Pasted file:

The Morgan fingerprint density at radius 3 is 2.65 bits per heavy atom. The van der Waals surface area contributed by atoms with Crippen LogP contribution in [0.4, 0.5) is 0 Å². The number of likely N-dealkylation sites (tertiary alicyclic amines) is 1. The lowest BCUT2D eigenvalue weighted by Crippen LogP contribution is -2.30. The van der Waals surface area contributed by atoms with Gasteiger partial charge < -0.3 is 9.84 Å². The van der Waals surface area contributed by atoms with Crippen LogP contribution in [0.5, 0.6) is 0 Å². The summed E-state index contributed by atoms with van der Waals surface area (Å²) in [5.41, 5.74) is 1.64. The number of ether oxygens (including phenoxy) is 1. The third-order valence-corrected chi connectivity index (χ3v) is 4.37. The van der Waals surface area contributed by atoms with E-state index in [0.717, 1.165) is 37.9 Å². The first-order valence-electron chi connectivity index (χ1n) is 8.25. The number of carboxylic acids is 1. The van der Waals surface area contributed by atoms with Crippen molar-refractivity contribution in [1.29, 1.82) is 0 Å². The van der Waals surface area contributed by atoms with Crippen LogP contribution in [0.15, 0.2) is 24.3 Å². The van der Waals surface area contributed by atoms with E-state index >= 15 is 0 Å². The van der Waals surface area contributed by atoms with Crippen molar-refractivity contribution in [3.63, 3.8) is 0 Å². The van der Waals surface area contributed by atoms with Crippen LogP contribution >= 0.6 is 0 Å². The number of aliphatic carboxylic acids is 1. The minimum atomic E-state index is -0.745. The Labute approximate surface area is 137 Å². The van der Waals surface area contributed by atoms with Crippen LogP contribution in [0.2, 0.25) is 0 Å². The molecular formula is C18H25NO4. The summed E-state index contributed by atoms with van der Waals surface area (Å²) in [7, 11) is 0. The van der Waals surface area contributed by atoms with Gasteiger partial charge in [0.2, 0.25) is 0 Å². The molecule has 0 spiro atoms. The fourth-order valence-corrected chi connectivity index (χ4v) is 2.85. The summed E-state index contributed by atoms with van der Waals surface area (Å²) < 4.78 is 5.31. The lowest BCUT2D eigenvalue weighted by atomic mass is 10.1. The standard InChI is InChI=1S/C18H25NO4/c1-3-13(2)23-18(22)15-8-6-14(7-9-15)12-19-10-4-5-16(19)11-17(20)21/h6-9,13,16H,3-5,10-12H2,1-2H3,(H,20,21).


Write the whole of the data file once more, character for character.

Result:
The Morgan fingerprint density at radius 3 is 2.65 bits per heavy atom. The van der Waals surface area contributed by atoms with Crippen LogP contribution in [0.4, 0.5) is 0 Å². The number of likely N-dealkylation sites (tertiary alicyclic amines) is 1. The lowest BCUT2D eigenvalue weighted by Crippen LogP contribution is -2.30. The van der Waals surface area contributed by atoms with Gasteiger partial charge < -0.3 is 9.84 Å². The van der Waals surface area contributed by atoms with Crippen LogP contribution in [0.5, 0.6) is 0 Å². The summed E-state index contributed by atoms with van der Waals surface area (Å²) in [5.41, 5.74) is 1.64. The number of ether oxygens (including phenoxy) is 1. The third-order valence-corrected chi connectivity index (χ3v) is 4.37. The van der Waals surface area contributed by atoms with E-state index in [0.717, 1.165) is 37.9 Å². The first-order valence-electron chi connectivity index (χ1n) is 8.25. The number of carboxylic acids is 1. The van der Waals surface area contributed by atoms with Crippen molar-refractivity contribution in [1.29, 1.82) is 0 Å². The van der Waals surface area contributed by atoms with Crippen LogP contribution in [0.15, 0.2) is 24.3 Å². The van der Waals surface area contributed by atoms with E-state index >= 15 is 0 Å². The van der Waals surface area contributed by atoms with Crippen molar-refractivity contribution in [3.63, 3.8) is 0 Å². The van der Waals surface area contributed by atoms with Crippen LogP contribution >= 0.6 is 0 Å². The number of aliphatic carboxylic acids is 1. The minimum atomic E-state index is -0.745. The Labute approximate surface area is 137 Å². The van der Waals surface area contributed by atoms with Crippen LogP contribution in [0.2, 0.25) is 0 Å². The molecular formula is C18H25NO4. The summed E-state index contributed by atoms with van der Waals surface area (Å²) in [7, 11) is 0. The van der Waals surface area contributed by atoms with Gasteiger partial charge in [0.2, 0.25) is 0 Å². The molecule has 0 spiro atoms. The fourth-order valence-corrected chi connectivity index (χ4v) is 2.85. The summed E-state index contributed by atoms with van der Waals surface area (Å²) < 4.78 is 5.31. The lowest BCUT2D eigenvalue weighted by atomic mass is 10.1. The standard InChI is InChI=1S/C18H25NO4/c1-3-13(2)23-18(22)15-8-6-14(7-9-15)12-19-10-4-5-16(19)11-17(20)21/h6-9,13,16H,3-5,10-12H2,1-2H3,(H,20,21).